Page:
Monday, August 11, 2014

Increase in Frequency or Paper?

Last week the California Workers' Compensation Insurance Rating Bureau issued a report on the state of the industry.

Noting that California, and more particularly the Los Angeles area, continues to buck the national trend of decreasing claim frequency, various theories abound.

Some speculate that increased permanent disability indemnity benefits are motivating more claims.

Others think that the high rate of litigation in the Los Angeles area (according to the WCIRB report, Los Angeles County was responsible for the highest rate of claim frequency growth in the state − 19% since 2009 − compared with the statewide increase of 9%) is to blame.

Still others hypothesize that the pace of economic growth since the recession ended is responsible.

Or perhaps it's a combination of all three.

Or maybe it's just the way "injuries" are measured...

According to one claims chief that I exchanged emails with, his front line people believe that some of the frequency is due to a change in how Applications for Adjudication of Claims are filed at the Workers' Compensation Appeals Board district offices due to changes in procedure introduced by SB 863.
"You mean I'm drawing the wrong conclusion?"
The explanation is that claims used to be filed as "skin and contents" within a single Application. Now, the theory goes, several Applications are being filed for a single individual breaking out separate claims for specific and continuous trauma injuries.

I haven't seen any studies or reports to validate this, but it would seem reasonable that the measuring methodology may be flawed in that we're counting "injuries" rather than "injured" and that the "increase in claims frequency" is really just an increase in the amount of paperwork being filed.

Take a look at SB 863 and what it attempted to do - eliminate various "add ons" as body parts to a claimed injury.

If those "body parts" aren't "added on" but rather are pled as separate "injuries" then a single injurious event may give rise to four or more Applications for Adjudications of Claim forms.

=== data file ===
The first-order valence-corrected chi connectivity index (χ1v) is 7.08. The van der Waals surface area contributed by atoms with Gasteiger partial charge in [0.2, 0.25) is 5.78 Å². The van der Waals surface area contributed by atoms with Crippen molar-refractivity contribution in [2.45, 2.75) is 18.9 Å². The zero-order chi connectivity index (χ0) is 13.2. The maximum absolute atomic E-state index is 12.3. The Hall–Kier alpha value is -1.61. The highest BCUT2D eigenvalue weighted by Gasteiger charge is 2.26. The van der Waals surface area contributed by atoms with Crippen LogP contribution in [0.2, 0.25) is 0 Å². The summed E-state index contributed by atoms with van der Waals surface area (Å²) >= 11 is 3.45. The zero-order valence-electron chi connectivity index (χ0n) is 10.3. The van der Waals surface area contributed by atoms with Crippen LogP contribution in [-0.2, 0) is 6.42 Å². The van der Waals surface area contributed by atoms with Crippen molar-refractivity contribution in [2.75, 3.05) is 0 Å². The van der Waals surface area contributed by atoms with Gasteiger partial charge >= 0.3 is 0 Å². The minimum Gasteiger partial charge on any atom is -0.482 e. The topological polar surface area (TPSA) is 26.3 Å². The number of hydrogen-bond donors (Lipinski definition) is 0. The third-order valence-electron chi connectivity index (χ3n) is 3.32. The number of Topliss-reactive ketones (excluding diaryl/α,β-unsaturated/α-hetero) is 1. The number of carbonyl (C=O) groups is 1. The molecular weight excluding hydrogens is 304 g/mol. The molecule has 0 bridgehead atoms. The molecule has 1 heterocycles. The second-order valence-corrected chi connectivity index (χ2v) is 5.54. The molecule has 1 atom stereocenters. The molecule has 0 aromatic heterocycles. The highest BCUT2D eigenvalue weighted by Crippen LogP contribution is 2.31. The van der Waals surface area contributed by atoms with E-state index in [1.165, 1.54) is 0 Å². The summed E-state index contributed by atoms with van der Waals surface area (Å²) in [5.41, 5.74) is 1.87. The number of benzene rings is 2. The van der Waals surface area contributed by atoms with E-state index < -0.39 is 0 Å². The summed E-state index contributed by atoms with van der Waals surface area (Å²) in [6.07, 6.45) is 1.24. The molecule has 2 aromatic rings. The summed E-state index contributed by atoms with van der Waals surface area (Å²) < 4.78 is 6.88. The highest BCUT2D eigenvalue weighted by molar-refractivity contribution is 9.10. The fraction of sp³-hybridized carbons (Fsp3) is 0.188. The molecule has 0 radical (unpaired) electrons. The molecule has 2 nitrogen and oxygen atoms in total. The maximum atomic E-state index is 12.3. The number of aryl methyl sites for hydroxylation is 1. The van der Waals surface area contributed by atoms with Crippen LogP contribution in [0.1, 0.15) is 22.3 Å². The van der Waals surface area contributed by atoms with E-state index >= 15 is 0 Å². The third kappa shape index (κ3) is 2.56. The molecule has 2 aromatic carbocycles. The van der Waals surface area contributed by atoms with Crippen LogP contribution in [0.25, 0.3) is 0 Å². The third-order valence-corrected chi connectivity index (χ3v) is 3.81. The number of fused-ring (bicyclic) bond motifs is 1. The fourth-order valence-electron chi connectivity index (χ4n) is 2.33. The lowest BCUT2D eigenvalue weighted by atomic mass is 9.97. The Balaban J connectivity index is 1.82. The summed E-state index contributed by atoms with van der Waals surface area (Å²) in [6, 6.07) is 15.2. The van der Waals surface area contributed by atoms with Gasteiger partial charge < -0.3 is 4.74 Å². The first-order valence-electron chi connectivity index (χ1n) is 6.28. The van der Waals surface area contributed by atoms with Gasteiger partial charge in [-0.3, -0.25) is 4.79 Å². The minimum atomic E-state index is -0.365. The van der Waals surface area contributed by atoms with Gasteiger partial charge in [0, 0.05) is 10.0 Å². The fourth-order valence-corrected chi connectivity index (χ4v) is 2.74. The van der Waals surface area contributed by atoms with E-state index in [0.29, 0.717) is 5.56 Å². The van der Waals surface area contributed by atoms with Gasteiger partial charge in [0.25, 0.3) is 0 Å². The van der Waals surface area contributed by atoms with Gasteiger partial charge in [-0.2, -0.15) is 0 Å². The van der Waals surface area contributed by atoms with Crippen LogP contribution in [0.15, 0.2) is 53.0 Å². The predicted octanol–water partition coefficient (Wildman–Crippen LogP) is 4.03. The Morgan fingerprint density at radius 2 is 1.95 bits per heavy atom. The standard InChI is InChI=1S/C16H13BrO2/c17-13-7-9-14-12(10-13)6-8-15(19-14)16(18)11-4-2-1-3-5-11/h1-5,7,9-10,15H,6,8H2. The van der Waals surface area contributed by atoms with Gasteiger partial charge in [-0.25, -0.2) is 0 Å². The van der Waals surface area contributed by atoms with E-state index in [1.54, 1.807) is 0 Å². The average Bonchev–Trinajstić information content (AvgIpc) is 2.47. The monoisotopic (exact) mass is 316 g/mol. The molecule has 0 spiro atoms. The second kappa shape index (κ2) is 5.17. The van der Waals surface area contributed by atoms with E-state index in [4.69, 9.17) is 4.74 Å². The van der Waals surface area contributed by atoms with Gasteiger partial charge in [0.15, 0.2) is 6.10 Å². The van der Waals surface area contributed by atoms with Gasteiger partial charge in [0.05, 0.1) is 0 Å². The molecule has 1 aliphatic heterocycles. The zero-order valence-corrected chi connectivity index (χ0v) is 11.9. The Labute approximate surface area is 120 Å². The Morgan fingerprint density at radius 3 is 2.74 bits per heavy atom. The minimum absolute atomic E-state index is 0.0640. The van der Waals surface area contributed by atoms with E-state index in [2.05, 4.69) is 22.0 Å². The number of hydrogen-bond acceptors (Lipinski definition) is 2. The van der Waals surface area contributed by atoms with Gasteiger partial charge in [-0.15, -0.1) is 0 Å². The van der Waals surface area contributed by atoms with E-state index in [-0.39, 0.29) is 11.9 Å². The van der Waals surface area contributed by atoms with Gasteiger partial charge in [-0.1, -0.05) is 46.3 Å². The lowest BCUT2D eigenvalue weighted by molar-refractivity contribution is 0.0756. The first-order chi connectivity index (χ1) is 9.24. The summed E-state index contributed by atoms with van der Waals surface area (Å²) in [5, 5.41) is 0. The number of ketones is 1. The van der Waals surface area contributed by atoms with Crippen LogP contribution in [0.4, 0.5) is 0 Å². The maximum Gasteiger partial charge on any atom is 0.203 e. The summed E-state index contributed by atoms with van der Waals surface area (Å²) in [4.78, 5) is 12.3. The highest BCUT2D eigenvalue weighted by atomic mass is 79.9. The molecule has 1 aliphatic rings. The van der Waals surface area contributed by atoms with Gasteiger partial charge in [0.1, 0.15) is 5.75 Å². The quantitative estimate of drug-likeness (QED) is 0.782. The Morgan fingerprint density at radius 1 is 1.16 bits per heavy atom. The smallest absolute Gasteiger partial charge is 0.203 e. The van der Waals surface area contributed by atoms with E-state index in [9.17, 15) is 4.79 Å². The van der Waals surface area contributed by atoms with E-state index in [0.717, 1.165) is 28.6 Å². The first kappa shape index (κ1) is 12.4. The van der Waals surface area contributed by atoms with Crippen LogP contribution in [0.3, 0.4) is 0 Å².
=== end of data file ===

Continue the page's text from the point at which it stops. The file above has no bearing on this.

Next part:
And I haven't done permanent disability ratings lately, so this might be completely off base, but the indemnity value of a string of "injuries" arising out of a single injurious event may be more than if a single pleading were used to cover all claims (particularly if there are no "add ons").

The rise in "claims frequency" has surprisingly (or not) correlation to the passage of SB 863.

Prior to 2012 California tracked the nation in claims frequency decline very closely.

But in 2012, the year that SB 863 became law, California's measured rise in frequency was 3 percent which contrasts with the national decline in frequency of almost one percent (continuing the measured trend).

2013's frequency in California increased about five percent while the national average went down that same number.

And although "frequency" increased in California during this period, ultimate claims count for indemnity claims continued to decrease according to WCIRB's end of year numbers for 2013.

This phenomenon of the data not making sense in the initial review isn't really any different than the estimates that were used to determine the volume that would be expected to go through the Independent Medical Review process - researchers likely counted how many cases went before a judge for adjudication of medical treatment requests.

There was no accounting for all of the many cases for which judicial intervention was sought but which never got to the a judge because the matter settled.

My take-away is that this industry does a lot of measuring and analyzing, but often enough we either measure and analyze the wrong thing, or don't interpret the results correctly, or fail to account for reasonable and obvious explanations.

And the problem with that is we end up trying to "fix" something that isn't broken in the first place.

So California claims frequency is up, and it is more concentrated in the Greater Los Angeles area - calm down. We may not have a "crisis" and the sky may not be falling.

1 comment:

  1. It's really not that hard to figure out why LA continues to have a huge issue. Target the root cause and eliminate the problem.